Why Pakistan has chosen Mi35 Helicopter?

The Russian defence minister Sergei Shoigu visited Pakistan in November 2014. This short visit, only one day long, made headline news because it meant a new diplomatic opening in the military field for both Pakistan and the Russian Federation. The last time such a visit had taken place was 41 years ago. The visit signified a break from the past. One major takeaway from the Russian-Pakistani meeting was the announcement of the sale of Mi35 helicopters to Pakistan.

Despite the end of the Cold War, more than 25 years ago, Pakistan and Russia have not been able to shed their inhibitions in the field of defence cooperation. The first time Pakistan imported Russian military hardware was after the American embargo on arms sale in the aftermath of the 1965 war with India. The notable purchases were T55 tanks and Mi8 helicopters.   The Pakistan Russian military collaboration fizzled out after the Soviet Union and India signed the 20 years friendship pact in August 1971. In the intervening period Pakistan purchased armament from different sources such as USA, UK, France, China and Ukraine. The Soviet legacy did not entirely disappear from the inventory of Pakistani weapons Chinese and Ukrainian tanks were basically a makeover of the T55 and T72 tanks. One lasting Soviet heritage was the Mi8 helicopter. This was later supplemented and replaced by the Mi17 cargo helicopter. Pakistani pilots have had an extensive experience in flying Russian helicopters. They have found these machines rugged and dependable.

The first attack helicopters were inducted into Pakistan army as part of the US military aid resumed during the 1980s after the Soviet invasion of Afghanistan. AH1S were the first Cobras received by Pakistan Army Aviation. The post 2001 military aid to Pakistan included 20 AH1F Cobras. Veteran Pakistani army aviation pilots hold Russian attack helicopters in high esteem. They got a chance to examine two Mi24 HIND helicopters at close quarters in 1980s, when their crew had defected to Pakistan and brought alongwith these unexpected gifts. Most of the inferences that the Pakistani pilots draw about Russian attack helicopters are from these Afghan helicopters e.g. they found that the Mi24 in their custody were armoured plated. The engine and belly were armour plated. The glass was reinforced and bullet proof. The cracks in the glass portions were simply bandaged and not replaced. Cobra is not armoured and is particularly vulnerable in valleys. It cannot climb up to safe altitudes.

The Mi24 helicopter is pneumatically sealed during flight and can operate in NBC environment. A filtration plant keeps the inside of the cabin clean of dust, smoke and radioactive material. The Mi24 is configured to carry bombs like aircraft, in addition to 16 unguided missiles on each side. It can also carry Anti-Aircraft Missiles (AAMs), Anti-Tank Guided Missiles (ATGMs), 23 mm twin barrel gun, and a 12.7 mm four barrel Gatling Gun. The Cobra attack helicopter in comparison can carry unguided rockets, TOW ATGMs and a single 20 mm canon. The Cobra is a twin seat helicopter and carries no other human cargo. The Mi24 and its various versions including the Mi35 can carry 8 combat ready troops. So the Mi24 can typically go on a strafing run and deploy or evacuate troops from an isolated post. The Mi17 can carry upto 24000 kgs of payload.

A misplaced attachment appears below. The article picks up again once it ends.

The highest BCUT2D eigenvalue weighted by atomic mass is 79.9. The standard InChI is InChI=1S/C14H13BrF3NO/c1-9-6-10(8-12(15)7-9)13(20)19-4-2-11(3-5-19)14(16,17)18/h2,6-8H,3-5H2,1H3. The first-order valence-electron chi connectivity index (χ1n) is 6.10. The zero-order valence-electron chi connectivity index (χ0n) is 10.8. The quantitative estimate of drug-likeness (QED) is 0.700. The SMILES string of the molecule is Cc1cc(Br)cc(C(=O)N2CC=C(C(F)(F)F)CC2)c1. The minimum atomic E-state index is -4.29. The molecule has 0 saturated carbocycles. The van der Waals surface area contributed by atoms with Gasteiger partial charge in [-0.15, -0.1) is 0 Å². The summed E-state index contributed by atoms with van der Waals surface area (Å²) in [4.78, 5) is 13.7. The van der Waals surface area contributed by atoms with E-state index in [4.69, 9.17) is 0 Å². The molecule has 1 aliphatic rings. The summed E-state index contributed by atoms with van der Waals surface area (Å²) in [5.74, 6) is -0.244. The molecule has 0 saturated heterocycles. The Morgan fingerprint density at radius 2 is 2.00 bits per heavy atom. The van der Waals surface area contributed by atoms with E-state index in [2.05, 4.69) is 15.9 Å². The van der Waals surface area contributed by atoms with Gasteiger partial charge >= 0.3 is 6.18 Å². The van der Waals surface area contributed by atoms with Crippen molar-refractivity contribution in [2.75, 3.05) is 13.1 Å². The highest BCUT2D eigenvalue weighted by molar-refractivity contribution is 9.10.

The Mi24 series helicopters have night fighting capability, while the Cobra with Pakistan Army can fly at night but cannot fire in the darkness. The M2 version of Mi24 can hover at 5000M. The Mi17 is known for its efficiency on high altitude. Pakistan Army Aviation pilots recall that the resupply missions to northern areas improved nearly tenfold after the high altitude Llamas were replaced with Mi17s.

The Mi24 has suppressors to reduce its IR signature. It has two engines as compared to a single one in case of Cobra. Mi24 and 35 have been in use of nearly 30 countries and spare parts are readily available outside Russia. US sanctions can be complete and comprehensive and are difficult to bypass and the black market has hardly any alternatives to offer for American helicopters and aircraft.

The deal on Mi35 offers a new beginning in Russia-Pakistan military relations. Pakistan will be able to diversify its fleet of ageing helicopter gunships. It will have a better machine to operate in the counter terrorism campaign against terrorists ensconced in difficult terrain and high altitudes and it should get spares from sources other than the original vendors.

Why should a government officer testify our documents?